Dear Chase: Your Travel Notice Is Broken. Here’s How To Fix It.

By Billy Hathorn [CC BY-SA 3.0], from Wikimedia Commons

Bugs in the Wild is a case study series where I identify live internet bugs and propose product redesigns.

The Bug

Chase, like many banks, records user travel notices to prevent falsely detected credit card fraud. Chase offers a feature where users can set a travel notice online, without having to phone in to customer service.

I recently traveled to South Korea, and attempted to enter my information into the form fields shown above. However, for some reason I couldn’t find South Korea in the list of options! I first tried typing “Korea”:

When that failed, I assumed the field required me to type “South Korea”:

But still no South Korea! Now I was really confused. How else am I supposed to type in South Korea? I just checked all the countries for “K”:

Nothing. At this point, I was curious what could possibly be happening. I launched the Chrome Inspection Tool and found the country list in the HTML code.

I hit CMD+F “Korea.” And then I found it.

Sure enough, when I returned to the text field and typed “Republic of,” I saw the result I was after.

Not only did I find the issue with South Korea, but several other entities were hidden because of a similar issue. I tried typing “Washington, D.C.” in the US destination box, and nothing came up until I typed “District of…”.

The Solution

Currently, the typed entry only matches the prefix of the country name as entered into the database. If a user typed in “Amer,” they wouldn’t get United States of America as an autocomplete result.

There are a few key use cases that this open text box needs to get right to fix this issue:

  • It should map to common alternate names of countries. Typing “USA” should still show “United States of America”
  • It should implement approximate string matching (referred to as fuzzy string searching). Typing “Uited States” should still show “United States of America.
  • It should implement partial string and substring matching. For instance, typing “Den” should show Denmark ranked first, then Sweden ranked second. Or in this case, if I type “Ko,” it should show both North Korea and South Korea.

In general, when implementing an open text box, it’s important to anticipate all possible user inputs and expected outcomes.

Even More Edge Cases

As a product manager or software engineer, you can help steer a feature like this in the right direction by considering the various possible edge cases. Performing this simple exercise is an effective way to avoid bugs and create a more robust feature. A short list of edge cases below demonstrates how the tool could be even more robust:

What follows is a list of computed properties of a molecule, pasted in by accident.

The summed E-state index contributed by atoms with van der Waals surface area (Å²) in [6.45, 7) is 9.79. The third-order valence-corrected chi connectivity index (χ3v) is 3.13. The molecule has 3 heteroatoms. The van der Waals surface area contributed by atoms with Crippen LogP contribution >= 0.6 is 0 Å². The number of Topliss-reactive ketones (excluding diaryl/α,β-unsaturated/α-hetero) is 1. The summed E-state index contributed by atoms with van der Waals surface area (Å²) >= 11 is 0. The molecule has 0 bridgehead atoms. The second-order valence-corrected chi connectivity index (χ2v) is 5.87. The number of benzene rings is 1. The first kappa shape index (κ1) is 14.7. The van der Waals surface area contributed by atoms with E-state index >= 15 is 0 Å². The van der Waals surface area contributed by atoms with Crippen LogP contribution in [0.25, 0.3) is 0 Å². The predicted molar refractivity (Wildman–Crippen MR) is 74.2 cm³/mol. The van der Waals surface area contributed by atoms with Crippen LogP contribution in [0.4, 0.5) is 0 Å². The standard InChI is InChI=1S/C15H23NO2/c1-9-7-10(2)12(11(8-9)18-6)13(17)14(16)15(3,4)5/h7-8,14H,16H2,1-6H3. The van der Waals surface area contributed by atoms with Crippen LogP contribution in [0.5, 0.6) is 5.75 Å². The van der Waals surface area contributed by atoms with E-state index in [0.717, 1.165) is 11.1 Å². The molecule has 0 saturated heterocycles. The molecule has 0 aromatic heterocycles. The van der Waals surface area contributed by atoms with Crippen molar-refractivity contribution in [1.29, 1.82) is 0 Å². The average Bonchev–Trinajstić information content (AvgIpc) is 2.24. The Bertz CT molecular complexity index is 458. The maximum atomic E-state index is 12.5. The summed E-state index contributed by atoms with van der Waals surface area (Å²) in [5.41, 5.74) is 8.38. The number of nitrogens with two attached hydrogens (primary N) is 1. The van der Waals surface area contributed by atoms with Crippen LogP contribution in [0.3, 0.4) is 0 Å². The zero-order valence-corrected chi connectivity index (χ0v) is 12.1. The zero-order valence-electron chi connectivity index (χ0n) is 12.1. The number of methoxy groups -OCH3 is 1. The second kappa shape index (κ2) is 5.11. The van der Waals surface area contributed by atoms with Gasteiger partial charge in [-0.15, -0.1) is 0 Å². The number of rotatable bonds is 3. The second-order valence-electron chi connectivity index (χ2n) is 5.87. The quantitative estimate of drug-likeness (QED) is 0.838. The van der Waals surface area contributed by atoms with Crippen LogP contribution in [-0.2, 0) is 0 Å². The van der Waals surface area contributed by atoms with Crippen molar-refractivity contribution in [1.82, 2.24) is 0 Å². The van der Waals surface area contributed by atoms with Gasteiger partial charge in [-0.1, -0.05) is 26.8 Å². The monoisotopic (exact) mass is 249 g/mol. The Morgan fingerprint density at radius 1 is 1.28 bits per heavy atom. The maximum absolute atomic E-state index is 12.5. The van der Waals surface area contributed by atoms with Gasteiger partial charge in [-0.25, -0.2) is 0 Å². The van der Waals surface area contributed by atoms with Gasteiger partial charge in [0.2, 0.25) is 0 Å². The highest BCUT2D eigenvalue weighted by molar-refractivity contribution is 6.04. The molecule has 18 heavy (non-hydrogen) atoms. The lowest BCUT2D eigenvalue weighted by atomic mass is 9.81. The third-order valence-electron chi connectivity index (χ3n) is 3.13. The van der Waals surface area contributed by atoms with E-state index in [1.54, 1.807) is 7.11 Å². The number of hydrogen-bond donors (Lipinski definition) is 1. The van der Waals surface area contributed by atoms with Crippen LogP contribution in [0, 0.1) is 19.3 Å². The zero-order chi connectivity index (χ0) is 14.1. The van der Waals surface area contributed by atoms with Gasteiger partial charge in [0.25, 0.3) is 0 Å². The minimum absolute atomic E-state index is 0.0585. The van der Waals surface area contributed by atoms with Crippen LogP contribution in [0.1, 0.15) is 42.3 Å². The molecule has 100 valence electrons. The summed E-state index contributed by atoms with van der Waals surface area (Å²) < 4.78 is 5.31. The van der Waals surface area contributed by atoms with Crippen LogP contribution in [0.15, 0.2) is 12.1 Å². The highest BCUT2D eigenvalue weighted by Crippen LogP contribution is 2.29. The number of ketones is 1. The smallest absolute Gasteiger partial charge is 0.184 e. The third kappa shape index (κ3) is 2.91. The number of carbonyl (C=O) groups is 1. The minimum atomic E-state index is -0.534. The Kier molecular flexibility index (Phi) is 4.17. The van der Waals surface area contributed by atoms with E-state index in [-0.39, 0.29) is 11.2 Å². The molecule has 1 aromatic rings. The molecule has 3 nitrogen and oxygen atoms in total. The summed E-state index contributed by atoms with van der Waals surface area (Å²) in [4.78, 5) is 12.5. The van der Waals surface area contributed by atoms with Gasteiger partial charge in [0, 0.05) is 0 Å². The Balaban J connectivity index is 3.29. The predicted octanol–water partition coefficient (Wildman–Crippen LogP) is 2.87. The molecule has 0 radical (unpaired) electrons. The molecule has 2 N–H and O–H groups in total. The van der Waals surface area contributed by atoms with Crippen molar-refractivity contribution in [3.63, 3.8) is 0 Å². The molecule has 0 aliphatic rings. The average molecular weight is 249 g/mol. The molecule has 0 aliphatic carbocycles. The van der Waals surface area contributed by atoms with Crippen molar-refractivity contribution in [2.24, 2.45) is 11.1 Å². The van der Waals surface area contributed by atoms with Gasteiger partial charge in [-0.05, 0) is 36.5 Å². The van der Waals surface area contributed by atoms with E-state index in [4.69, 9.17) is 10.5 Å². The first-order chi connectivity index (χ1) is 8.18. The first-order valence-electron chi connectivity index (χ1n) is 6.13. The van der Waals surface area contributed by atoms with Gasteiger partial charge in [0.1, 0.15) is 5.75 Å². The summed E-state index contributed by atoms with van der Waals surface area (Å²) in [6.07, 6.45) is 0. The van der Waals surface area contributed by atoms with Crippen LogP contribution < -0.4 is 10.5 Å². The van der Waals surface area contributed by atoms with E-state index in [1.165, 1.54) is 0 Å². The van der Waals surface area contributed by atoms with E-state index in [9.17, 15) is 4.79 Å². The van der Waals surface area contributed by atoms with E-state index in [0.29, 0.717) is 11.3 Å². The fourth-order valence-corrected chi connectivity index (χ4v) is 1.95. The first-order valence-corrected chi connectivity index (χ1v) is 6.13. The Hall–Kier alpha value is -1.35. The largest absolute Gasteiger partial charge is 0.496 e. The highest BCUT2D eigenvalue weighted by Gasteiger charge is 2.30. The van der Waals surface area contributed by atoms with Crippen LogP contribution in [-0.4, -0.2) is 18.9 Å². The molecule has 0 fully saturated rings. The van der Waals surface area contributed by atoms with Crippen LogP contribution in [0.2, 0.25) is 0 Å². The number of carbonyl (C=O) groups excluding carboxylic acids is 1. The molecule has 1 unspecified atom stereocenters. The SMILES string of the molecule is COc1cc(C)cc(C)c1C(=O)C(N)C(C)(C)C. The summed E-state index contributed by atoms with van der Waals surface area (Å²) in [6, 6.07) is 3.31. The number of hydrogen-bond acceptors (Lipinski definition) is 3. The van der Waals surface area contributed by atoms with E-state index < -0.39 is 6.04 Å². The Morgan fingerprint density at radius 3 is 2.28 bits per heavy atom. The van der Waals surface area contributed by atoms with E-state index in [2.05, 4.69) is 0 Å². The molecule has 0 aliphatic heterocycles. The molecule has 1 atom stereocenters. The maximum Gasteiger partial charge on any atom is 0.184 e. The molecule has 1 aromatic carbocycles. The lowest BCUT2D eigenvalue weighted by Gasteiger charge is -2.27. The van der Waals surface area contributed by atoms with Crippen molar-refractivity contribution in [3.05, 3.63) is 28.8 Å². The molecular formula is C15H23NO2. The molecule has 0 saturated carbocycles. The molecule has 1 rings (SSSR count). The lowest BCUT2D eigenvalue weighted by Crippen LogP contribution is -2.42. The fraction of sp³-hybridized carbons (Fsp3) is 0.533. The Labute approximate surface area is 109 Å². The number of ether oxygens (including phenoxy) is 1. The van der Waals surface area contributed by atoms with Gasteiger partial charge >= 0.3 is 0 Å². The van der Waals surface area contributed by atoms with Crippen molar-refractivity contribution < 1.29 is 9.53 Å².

• Holland: a common nickname for the Netherlands.
  • U.S.A.: the periods may throw off the autocomplete.
  • S Korea: this abbreviation may not be detected without approximate string and partial matching.
  • Côte d’Ivoire: the non-ASCII character may throw off the autocomplete.
  • Palestine: this one brings up a question of what the actual list of countries are. Choosing the country list depends on the tool in question, but in many cases the ISO 3166, an international standard, is suitable. The ISO 3166 does include Palestine, listed as “State of Palestine.”

Catching Future Bugs

As with any feature, there will be bugs that you don’t anticipate. That’s why it’s critical to include a pipeline for users to report feedback and issues. Currently, in order to report feedback for the travel notice feature, I needed to click the “Help & Support” sidebar, then go to the Chase Help Center.

At this point, a user might give up on trying to report the issue, and forsake setting a travel notice in the first place.

In-line feedback systems are better, more intuitive ways to capture user feedback issues. Take a look at how Google designs it:

Chase bank could implement a small “feedback” link below every page, and offer a text box for users to type in their feedback. Of course, this sort of tool requires setting up a pipeline for reviewing and handling this feedback. This involves significant additional work, and may be worth deprioritizing at this time.


To Chase — I hope my blog post is useful for identifying and proposing a fix to this user-facing issue. To others — I hope this simple example can demonstrate some of the work and thought that goes into product management and user experience decisions.

If you’re interested in PM Career Coaching, reach out at pmlesson.com.

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